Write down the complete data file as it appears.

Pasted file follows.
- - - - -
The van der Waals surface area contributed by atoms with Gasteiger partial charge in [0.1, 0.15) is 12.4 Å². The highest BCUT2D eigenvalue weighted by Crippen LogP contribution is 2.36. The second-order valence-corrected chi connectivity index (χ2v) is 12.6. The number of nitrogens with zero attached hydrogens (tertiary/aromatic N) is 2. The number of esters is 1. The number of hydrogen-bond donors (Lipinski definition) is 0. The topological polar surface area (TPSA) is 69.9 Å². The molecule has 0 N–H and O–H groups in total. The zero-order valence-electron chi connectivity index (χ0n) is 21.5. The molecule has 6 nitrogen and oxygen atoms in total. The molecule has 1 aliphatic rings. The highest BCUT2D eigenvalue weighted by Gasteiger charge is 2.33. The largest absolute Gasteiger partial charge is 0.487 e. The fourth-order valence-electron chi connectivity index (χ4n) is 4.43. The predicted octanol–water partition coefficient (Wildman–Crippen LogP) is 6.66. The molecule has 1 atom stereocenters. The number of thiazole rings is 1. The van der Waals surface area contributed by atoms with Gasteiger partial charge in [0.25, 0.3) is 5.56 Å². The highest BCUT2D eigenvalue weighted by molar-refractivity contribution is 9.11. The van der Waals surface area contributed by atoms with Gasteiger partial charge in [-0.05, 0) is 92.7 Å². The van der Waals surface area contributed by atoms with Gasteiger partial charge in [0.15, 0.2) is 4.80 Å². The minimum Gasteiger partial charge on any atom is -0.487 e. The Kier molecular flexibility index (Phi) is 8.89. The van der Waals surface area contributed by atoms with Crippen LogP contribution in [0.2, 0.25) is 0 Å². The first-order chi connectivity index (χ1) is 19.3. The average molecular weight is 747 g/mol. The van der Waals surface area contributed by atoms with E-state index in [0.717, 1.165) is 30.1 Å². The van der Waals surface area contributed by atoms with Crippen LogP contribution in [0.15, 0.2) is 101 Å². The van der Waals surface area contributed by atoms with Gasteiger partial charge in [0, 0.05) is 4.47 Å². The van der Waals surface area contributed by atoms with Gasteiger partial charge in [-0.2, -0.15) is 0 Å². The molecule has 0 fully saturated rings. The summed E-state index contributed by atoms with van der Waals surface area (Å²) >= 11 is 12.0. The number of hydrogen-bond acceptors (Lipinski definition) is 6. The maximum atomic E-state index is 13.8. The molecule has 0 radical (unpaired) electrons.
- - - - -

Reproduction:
The van der Waals surface area contributed by atoms with Gasteiger partial charge in [0.1, 0.15) is 12.4 Å². The highest BCUT2D eigenvalue weighted by Crippen LogP contribution is 2.36. The second-order valence-corrected chi connectivity index (χ2v) is 12.6. The number of nitrogens with zero attached hydrogens (tertiary/aromatic N) is 2. The number of esters is 1. The number of hydrogen-bond donors (Lipinski definition) is 0. The topological polar surface area (TPSA) is 69.9 Å². The molecule has 0 N–H and O–H groups in total. The zero-order valence-electron chi connectivity index (χ0n) is 21.5. The molecule has 6 nitrogen and oxygen atoms in total. The molecule has 1 aliphatic rings. The highest BCUT2D eigenvalue weighted by Gasteiger charge is 2.33. The largest absolute Gasteiger partial charge is 0.487 e. The fourth-order valence-electron chi connectivity index (χ4n) is 4.43. The predicted octanol–water partition coefficient (Wildman–Crippen LogP) is 6.66. The molecule has 1 atom stereocenters. The number of thiazole rings is 1. The van der Waals surface area contributed by atoms with Gasteiger partial charge in [0.25, 0.3) is 5.56 Å². The highest BCUT2D eigenvalue weighted by molar-refractivity contribution is 9.11. The van der Waals surface area contributed by atoms with Gasteiger partial charge in [-0.05, 0) is 92.7 Å². The van der Waals surface area contributed by atoms with Gasteiger partial charge in [0.15, 0.2) is 4.80 Å². The minimum Gasteiger partial charge on any atom is -0.487 e. The Kier molecular flexibility index (Phi) is 8.89. The van der Waals surface area contributed by atoms with Crippen LogP contribution in [0.2, 0.25) is 0 Å². The first-order chi connectivity index (χ1) is 19.3. The average molecular weight is 747 g/mol. The van der Waals surface area contributed by atoms with E-state index in [0.717, 1.165) is 30.1 Å². The van der Waals surface area contributed by atoms with Crippen LogP contribution in [0.15, 0.2) is 101 Å². The van der Waals surface area contributed by atoms with Gasteiger partial charge in [0, 0.05) is 4.47 Å². The van der Waals surface area contributed by atoms with Gasteiger partial charge in [-0.2, -0.15) is 0 Å². The molecule has 0 fully saturated rings. The summed E-state index contributed by atoms with van der Waals surface area (Å²) >= 11 is 12.0. The number of hydrogen-bond acceptors (Lipinski definition) is 6. The maximum atomic E-state index is 13.8. The molecule has 0 radical (unpaired) electrons.